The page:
In HI MOM, Robert De Niro brilliantly interrogates a mop. “What’s that? Make love, not war? I make love very well, thank you very much!” he screams. He is auditioning for an acting job, and he gets it. He plays a white cop in Be Black, Baby, an Off Off Broadway play in which black actors in whiteface invite white playgoers to share the black experience by having their wallets taken, their women sexually violated, and then undergoing wrongful arrest. They also get blacked up.
If you think you fully understand the power politics behind cross racial impersonation, and do not think you could possibly be shocked by anything De Palma has to say, see HI MOM.
8. Blackface is Over
Duke Ellington passes Freeman Gosden and Charles Correll by in CHECK & DOUBLE CHECK (1930)
Dapper Duke Ellington gives a quizzical look to two shabbily dressed white men wearing blackface as he heads past them into a brightly lit mansion where he and his band have been hired to play a sumptuous party. This moment marks an historic changing of the guard, when African American entertainers sans blackface left white blackface entertainers in the dust.
CHECK & DOUBLE CHECK is the first and last film in which you can see Freeman Gosden and Charles Correll, the white actors who created AMOS ‘N’ ANDY. Duke Ellington would go on to appear in eight Hollywood films, never in blackface, always as himself.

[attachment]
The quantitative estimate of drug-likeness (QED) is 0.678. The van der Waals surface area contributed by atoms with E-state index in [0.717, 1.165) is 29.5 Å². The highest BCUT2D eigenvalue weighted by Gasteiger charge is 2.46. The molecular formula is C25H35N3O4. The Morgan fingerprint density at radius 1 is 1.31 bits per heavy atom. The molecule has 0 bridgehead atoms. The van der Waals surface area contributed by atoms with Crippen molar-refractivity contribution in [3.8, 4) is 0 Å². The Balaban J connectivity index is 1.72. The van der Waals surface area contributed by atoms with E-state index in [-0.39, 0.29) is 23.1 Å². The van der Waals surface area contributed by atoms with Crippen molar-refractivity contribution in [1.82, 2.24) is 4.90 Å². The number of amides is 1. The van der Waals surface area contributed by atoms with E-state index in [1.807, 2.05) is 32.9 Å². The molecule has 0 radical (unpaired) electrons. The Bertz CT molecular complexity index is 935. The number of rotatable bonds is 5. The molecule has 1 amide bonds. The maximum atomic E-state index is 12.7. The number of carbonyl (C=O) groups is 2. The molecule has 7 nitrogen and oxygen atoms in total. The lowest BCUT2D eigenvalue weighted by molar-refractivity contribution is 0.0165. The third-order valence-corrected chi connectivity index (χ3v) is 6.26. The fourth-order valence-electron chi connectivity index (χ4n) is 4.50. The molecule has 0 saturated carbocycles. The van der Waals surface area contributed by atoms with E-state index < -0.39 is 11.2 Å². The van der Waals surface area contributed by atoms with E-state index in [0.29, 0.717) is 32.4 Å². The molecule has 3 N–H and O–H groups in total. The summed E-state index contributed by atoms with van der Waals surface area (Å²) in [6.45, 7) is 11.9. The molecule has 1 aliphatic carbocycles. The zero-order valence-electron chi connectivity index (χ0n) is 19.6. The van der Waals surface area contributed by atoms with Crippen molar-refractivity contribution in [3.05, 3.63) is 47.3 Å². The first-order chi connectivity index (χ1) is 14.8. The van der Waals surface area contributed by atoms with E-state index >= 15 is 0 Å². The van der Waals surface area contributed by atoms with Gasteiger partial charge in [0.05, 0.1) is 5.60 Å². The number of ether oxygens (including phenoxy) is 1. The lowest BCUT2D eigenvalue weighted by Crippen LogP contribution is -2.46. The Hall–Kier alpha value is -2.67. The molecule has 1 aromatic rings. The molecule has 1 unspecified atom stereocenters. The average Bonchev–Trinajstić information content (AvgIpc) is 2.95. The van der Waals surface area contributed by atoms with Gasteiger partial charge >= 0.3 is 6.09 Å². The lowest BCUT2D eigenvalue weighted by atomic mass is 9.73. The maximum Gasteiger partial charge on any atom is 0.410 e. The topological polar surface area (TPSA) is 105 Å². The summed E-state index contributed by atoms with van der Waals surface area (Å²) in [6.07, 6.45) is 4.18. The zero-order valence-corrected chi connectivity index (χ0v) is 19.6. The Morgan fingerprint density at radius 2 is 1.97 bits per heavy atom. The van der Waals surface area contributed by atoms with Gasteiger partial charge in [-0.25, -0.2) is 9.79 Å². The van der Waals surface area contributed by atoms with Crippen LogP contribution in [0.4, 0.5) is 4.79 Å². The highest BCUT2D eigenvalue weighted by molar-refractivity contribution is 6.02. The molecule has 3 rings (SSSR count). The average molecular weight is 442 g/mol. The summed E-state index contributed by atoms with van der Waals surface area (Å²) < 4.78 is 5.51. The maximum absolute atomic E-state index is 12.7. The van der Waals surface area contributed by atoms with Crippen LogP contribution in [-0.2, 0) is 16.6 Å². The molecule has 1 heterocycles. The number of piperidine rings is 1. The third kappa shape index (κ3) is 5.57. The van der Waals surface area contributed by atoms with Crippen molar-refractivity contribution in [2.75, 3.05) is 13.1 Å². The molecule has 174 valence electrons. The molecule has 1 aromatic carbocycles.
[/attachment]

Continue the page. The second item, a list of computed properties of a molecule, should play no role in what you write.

9. Blackface is Current
Andy Samberg and Chris Parnell cruise for cupcakes in LAZY SUNDAY (2005)
The best possible proof that cross racial impersonation is still with us as a national obsession is the instant success of Andy Samberg and Chris Parnell’s rap parody, LAZY SUNDAY. Downloaded by millions and sent around the world minutes after airing on Saturday Night Live, LAZY SUNDAY inspired a string of online homage parodies, the best of which ends with two nice Jewish boys bringing home a menorah.
10. Blackface is Sublime
Tim Moore in a tutu smoking a cigar in BOY WHAT A GIRL (1947).
There is no blackface in BOY WHAT A GIRL. However there is cross dressing, and cross gender impersonation was second only to cross racial impersonation on the list of transgressive thrills offered the Victorian audiences of the minstrel show. The incomparable Tim Moore carries on this performance tradition in BOY WHAT A GIRL, as have, more recently, both Martin Lawrence and Tyler Perry.
11. Blackface is Cheerfully Tasteless
Ben Stiller blacks up in ZOOLANDER (2001)
With an Irish mom (in show business) and a Jewish dad (in show business), Stiller’s credentials are impeccable for blacking up. Irish performers dominated the minstrel industry for most of the nineteenth century, Jewish ones brought it into the the twentieth. George M. Cohan, Eddie Cantor and Al Jolsen all practiced “white out of black”, just as does Ben Stiller in ZOOLANDER.
12. Blackface is Enigmatic